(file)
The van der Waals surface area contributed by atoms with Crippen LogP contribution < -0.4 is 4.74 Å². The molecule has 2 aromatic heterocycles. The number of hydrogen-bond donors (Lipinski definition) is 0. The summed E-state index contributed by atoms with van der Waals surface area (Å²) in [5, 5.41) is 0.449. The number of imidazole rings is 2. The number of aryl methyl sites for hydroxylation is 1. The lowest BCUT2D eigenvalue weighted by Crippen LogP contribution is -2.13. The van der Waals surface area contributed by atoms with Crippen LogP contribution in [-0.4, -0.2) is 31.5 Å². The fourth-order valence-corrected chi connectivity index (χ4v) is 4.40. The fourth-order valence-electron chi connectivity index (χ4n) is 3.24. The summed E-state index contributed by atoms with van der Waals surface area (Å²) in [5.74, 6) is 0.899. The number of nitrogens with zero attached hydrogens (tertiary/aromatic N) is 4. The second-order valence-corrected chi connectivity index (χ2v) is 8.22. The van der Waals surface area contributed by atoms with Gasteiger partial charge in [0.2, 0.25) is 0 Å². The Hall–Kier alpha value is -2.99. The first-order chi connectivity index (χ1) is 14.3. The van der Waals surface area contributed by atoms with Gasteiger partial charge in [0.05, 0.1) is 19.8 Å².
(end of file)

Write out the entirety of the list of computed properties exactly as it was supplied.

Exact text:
The van der Waals surface area contributed by atoms with Crippen LogP contribution < -0.4 is 4.74 Å². The molecule has 2 aromatic heterocycles. The number of hydrogen-bond donors (Lipinski definition) is 0. The summed E-state index contributed by atoms with van der Waals surface area (Å²) in [5, 5.41) is 0.449. The number of imidazole rings is 2. The number of aryl methyl sites for hydroxylation is 1. The lowest BCUT2D eigenvalue weighted by Crippen LogP contribution is -2.13. The van der Waals surface area contributed by atoms with Crippen LogP contribution in [-0.4, -0.2) is 31.5 Å². The fourth-order valence-corrected chi connectivity index (χ4v) is 4.40. The fourth-order valence-electron chi connectivity index (χ4n) is 3.24. The summed E-state index contributed by atoms with van der Waals surface area (Å²) in [5.74, 6) is 0.899. The number of nitrogens with zero attached hydrogens (tertiary/aromatic N) is 4. The second-order valence-corrected chi connectivity index (χ2v) is 8.22. The van der Waals surface area contributed by atoms with Gasteiger partial charge in [0.2, 0.25) is 0 Å². The Hall–Kier alpha value is -2.99. The first-order chi connectivity index (χ1) is 14.3. The van der Waals surface area contributed by atoms with Gasteiger partial charge in [0.05, 0.1) is 19.8 Å².